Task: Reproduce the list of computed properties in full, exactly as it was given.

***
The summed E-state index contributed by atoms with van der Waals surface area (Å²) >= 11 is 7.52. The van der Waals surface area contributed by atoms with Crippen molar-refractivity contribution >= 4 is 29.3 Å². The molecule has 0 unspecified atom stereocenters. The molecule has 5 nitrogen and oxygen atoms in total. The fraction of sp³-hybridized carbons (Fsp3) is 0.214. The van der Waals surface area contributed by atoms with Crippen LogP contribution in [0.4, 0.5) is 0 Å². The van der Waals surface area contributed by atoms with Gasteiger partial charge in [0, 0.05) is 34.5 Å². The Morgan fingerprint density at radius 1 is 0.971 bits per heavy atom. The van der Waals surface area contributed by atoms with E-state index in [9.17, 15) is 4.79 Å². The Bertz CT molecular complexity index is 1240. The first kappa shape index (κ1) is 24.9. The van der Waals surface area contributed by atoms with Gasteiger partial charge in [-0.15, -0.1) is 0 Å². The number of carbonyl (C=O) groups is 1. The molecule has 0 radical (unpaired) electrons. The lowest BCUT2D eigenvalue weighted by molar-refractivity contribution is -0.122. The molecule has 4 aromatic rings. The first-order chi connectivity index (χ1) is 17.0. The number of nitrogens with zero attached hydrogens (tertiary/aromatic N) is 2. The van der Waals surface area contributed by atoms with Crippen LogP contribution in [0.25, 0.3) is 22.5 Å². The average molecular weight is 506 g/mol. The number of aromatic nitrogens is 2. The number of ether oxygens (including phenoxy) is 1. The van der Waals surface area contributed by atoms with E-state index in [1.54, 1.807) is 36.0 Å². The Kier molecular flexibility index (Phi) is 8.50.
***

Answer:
The summed E-state index contributed by atoms with van der Waals surface area (Å²) >= 11 is 7.52. The van der Waals surface area contributed by atoms with Crippen molar-refractivity contribution >= 4 is 29.3 Å². The molecule has 0 unspecified atom stereocenters. The molecule has 5 nitrogen and oxygen atoms in total. The fraction of sp³-hybridized carbons (Fsp3) is 0.214. The van der Waals surface area contributed by atoms with Crippen LogP contribution in [0.4, 0.5) is 0 Å². The van der Waals surface area contributed by atoms with Gasteiger partial charge in [0, 0.05) is 34.5 Å². The Morgan fingerprint density at radius 1 is 0.971 bits per heavy atom. The van der Waals surface area contributed by atoms with E-state index in [9.17, 15) is 4.79 Å². The Bertz CT molecular complexity index is 1240. The first kappa shape index (κ1) is 24.9. The van der Waals surface area contributed by atoms with Gasteiger partial charge in [-0.15, -0.1) is 0 Å². The number of carbonyl (C=O) groups is 1. The molecule has 0 radical (unpaired) electrons. The lowest BCUT2D eigenvalue weighted by molar-refractivity contribution is -0.122. The molecule has 4 aromatic rings. The first-order chi connectivity index (χ1) is 17.0. The number of nitrogens with zero attached hydrogens (tertiary/aromatic N) is 2. The van der Waals surface area contributed by atoms with Crippen LogP contribution in [0.25, 0.3) is 22.5 Å². The average molecular weight is 506 g/mol. The number of aromatic nitrogens is 2. The number of ether oxygens (including phenoxy) is 1. The van der Waals surface area contributed by atoms with E-state index in [1.54, 1.807) is 36.0 Å². The Kier molecular flexibility index (Phi) is 8.50.